On Minor NPC Creation
Hello all, Diviner here to discuss some of the things I like to keep in mind when I come up with NPCs.
I was introduced to Dungeons and Dragons 2nd Edition my freshman year of High School and really liked all the different race and class combinations that were possible with the system, so I spent hours in math class creating characters with backstories and different abilities that I would like to play. I fully intended to play every character that I created, but as time went by I really began to enjoy the process of character creation.
When developing characters I tend to think them up in small clusters tied together by a specific person, place, thing or event. They may not all have been directly involved with the thing or event, but it serves as a common springboard for their creation. Depending on the setting, I may make the clusters friends, lovers, business associates, or enemies. Some types might include a lone wolf searching for answers to their past, or a gang looking to terrorize the local townsfolk through intimidation or violence.
My current method for creating NPCs looks something like this:
- Are they friends, enemies, or indifferent?
- What do they want?
- How are they going to get it?
- What weapons, if any, do they use?
- What do they look like?
- What is their memorable feature? (A lazy eye? A broken finger? A speech impediment? Etc)
Depending on the importance your players give to the NPC, I add additional depth by asking more questions (do they have a sibling or a childhood nickname? Habit? Expression or catch phrase? Special allies? Useful information? Combat training? Etc) but these aren't needed until the players decide they actually want to interact with this NPC on a deeper level.
I draw inspiration from movies, books, things I see on the internet, or even jokes people have told. I have always liked the characters from crime films and two directors in particular (Quentin Tarantino and Guy Ritchie). Both of these guys usually tell stories involving several characters linked by a specific incident (Pulp Fiction, Snatch). The characters have their own motivations or angles they are playing, along with their strengths to help them and weaknesses to overcome (or that hinder them). I enjoy crime films and have in the past run thief games where NPCs are essential. Nobody wants to talk to the same fat, balding bartender with an ugly wife. But, by giving the fat, balding bartender a trophy wife, things change. Yes, the stereotype has been done before (fat guy with an attractive wife: The King of Queens, Still Standing), but this is just an example on how one subtle difference can help alter the mood and immerse the players in your game.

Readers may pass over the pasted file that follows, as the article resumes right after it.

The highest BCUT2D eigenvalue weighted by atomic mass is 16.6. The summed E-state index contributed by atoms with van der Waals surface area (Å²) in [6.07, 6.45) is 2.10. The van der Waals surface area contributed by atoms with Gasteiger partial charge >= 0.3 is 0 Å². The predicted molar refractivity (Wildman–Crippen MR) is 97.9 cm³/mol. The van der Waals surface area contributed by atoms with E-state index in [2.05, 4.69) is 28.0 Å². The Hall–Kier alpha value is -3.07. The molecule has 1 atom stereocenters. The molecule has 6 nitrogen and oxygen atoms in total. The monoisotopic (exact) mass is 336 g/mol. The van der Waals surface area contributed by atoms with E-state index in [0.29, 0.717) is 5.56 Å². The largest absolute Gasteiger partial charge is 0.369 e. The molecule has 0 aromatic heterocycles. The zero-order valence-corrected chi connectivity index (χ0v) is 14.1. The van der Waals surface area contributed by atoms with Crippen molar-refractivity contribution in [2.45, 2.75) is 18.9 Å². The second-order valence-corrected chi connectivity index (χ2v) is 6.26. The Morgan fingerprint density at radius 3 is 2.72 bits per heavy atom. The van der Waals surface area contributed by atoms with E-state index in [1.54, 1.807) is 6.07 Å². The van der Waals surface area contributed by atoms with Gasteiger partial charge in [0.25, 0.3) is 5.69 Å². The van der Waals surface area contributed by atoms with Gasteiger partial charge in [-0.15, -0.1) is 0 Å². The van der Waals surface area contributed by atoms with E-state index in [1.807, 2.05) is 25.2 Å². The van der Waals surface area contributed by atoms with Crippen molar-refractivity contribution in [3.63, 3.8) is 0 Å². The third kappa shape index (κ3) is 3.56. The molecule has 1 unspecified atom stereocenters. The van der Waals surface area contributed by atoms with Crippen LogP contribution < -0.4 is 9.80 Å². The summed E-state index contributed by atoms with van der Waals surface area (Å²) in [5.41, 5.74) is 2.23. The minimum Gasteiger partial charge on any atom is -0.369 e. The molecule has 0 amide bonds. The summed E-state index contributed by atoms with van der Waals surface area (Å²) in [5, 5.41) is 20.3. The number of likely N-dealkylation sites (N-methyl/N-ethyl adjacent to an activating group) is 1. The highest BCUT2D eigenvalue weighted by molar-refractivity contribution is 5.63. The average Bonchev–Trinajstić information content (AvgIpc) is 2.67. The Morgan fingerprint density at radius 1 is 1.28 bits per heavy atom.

The last thing I will recommend will be to write down ideas whenever inspiration strikes. I am never writing when I think of new characters. I am always at work, brushing my teeth, tying my shoes, or shopping at the grocery store when I have these ideas. I recommend using a small notepad and pen, but with the advances in smartphone technology, there are several apps out there (if your phone doesn't have one already) to write down a few small notes to transcribe later (or email to yourself.) For my ancient android, I have an app called Color Note (it's free) that I use for this exact purpose. Find an app you like and go from there. But always write. You never know when that gem will come along that will tie your story, campaign, or single adventure together. They will make the game memorable and your players will talk about it for years to come.
That's it for now. If you have any questions, don't hesitate to ask.